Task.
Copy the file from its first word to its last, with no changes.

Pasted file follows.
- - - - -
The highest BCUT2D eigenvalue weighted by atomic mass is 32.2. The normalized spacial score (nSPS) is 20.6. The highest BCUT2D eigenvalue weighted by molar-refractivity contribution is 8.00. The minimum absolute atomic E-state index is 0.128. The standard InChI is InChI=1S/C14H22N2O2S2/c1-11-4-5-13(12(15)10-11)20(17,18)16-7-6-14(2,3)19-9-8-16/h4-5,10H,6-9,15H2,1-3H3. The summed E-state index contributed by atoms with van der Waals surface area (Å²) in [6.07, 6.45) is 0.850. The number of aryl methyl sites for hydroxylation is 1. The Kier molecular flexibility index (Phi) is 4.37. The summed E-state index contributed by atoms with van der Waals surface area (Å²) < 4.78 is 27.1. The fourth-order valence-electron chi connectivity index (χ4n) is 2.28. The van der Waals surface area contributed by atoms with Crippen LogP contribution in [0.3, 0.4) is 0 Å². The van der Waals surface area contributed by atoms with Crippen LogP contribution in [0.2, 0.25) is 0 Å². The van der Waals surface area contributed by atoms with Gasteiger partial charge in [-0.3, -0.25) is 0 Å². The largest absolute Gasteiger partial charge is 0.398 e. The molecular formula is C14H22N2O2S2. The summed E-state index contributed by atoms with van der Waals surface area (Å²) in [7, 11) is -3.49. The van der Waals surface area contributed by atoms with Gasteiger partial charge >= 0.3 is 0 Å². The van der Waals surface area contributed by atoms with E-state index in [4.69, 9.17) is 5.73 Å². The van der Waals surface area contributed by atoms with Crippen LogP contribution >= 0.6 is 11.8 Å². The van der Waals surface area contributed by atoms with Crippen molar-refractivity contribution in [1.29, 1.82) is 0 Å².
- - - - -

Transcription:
The highest BCUT2D eigenvalue weighted by atomic mass is 32.2. The normalized spacial score (nSPS) is 20.6. The highest BCUT2D eigenvalue weighted by molar-refractivity contribution is 8.00. The minimum absolute atomic E-state index is 0.128. The standard InChI is InChI=1S/C14H22N2O2S2/c1-11-4-5-13(12(15)10-11)20(17,18)16-7-6-14(2,3)19-9-8-16/h4-5,10H,6-9,15H2,1-3H3. The summed E-state index contributed by atoms with van der Waals surface area (Å²) in [6.07, 6.45) is 0.850. The number of aryl methyl sites for hydroxylation is 1. The Kier molecular flexibility index (Phi) is 4.37. The summed E-state index contributed by atoms with van der Waals surface area (Å²) < 4.78 is 27.1. The fourth-order valence-electron chi connectivity index (χ4n) is 2.28. The van der Waals surface area contributed by atoms with Crippen LogP contribution in [0.3, 0.4) is 0 Å². The van der Waals surface area contributed by atoms with Crippen LogP contribution in [0.2, 0.25) is 0 Å². The van der Waals surface area contributed by atoms with Gasteiger partial charge in [-0.3, -0.25) is 0 Å². The largest absolute Gasteiger partial charge is 0.398 e. The molecular formula is C14H22N2O2S2. The summed E-state index contributed by atoms with van der Waals surface area (Å²) in [7, 11) is -3.49. The van der Waals surface area contributed by atoms with Gasteiger partial charge >= 0.3 is 0 Å². The van der Waals surface area contributed by atoms with E-state index in [4.69, 9.17) is 5.73 Å². The van der Waals surface area contributed by atoms with Crippen LogP contribution >= 0.6 is 11.8 Å². The van der Waals surface area contributed by atoms with Crippen molar-refractivity contribution in [1.29, 1.82) is 0 Å².